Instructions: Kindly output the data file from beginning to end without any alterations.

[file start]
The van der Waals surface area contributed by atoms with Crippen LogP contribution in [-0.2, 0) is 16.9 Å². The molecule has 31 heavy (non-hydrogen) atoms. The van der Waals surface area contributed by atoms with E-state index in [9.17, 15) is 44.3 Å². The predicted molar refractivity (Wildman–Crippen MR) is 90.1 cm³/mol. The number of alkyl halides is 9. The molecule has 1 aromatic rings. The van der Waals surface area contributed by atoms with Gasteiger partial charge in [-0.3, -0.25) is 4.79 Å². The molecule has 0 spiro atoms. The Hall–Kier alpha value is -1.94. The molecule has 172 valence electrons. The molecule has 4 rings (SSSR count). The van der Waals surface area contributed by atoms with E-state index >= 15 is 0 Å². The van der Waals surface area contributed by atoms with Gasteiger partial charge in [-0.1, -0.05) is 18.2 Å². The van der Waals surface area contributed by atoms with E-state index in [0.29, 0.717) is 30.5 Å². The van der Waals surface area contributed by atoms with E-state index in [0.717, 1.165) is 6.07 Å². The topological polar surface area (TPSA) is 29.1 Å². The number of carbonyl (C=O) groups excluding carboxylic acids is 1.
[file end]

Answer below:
The van der Waals surface area contributed by atoms with Crippen LogP contribution in [-0.2, 0) is 16.9 Å². The molecule has 31 heavy (non-hydrogen) atoms. The van der Waals surface area contributed by atoms with E-state index in [9.17, 15) is 44.3 Å². The predicted molar refractivity (Wildman–Crippen MR) is 90.1 cm³/mol. The number of alkyl halides is 9. The molecule has 1 aromatic rings. The van der Waals surface area contributed by atoms with Gasteiger partial charge in [-0.3, -0.25) is 4.79 Å². The molecule has 0 spiro atoms. The Hall–Kier alpha value is -1.94. The molecule has 172 valence electrons. The molecule has 4 rings (SSSR count). The van der Waals surface area contributed by atoms with E-state index >= 15 is 0 Å². The van der Waals surface area contributed by atoms with Gasteiger partial charge in [-0.1, -0.05) is 18.2 Å². The van der Waals surface area contributed by atoms with E-state index in [0.29, 0.717) is 30.5 Å². The van der Waals surface area contributed by atoms with E-state index in [0.717, 1.165) is 6.07 Å². The topological polar surface area (TPSA) is 29.1 Å². The number of carbonyl (C=O) groups excluding carboxylic acids is 1.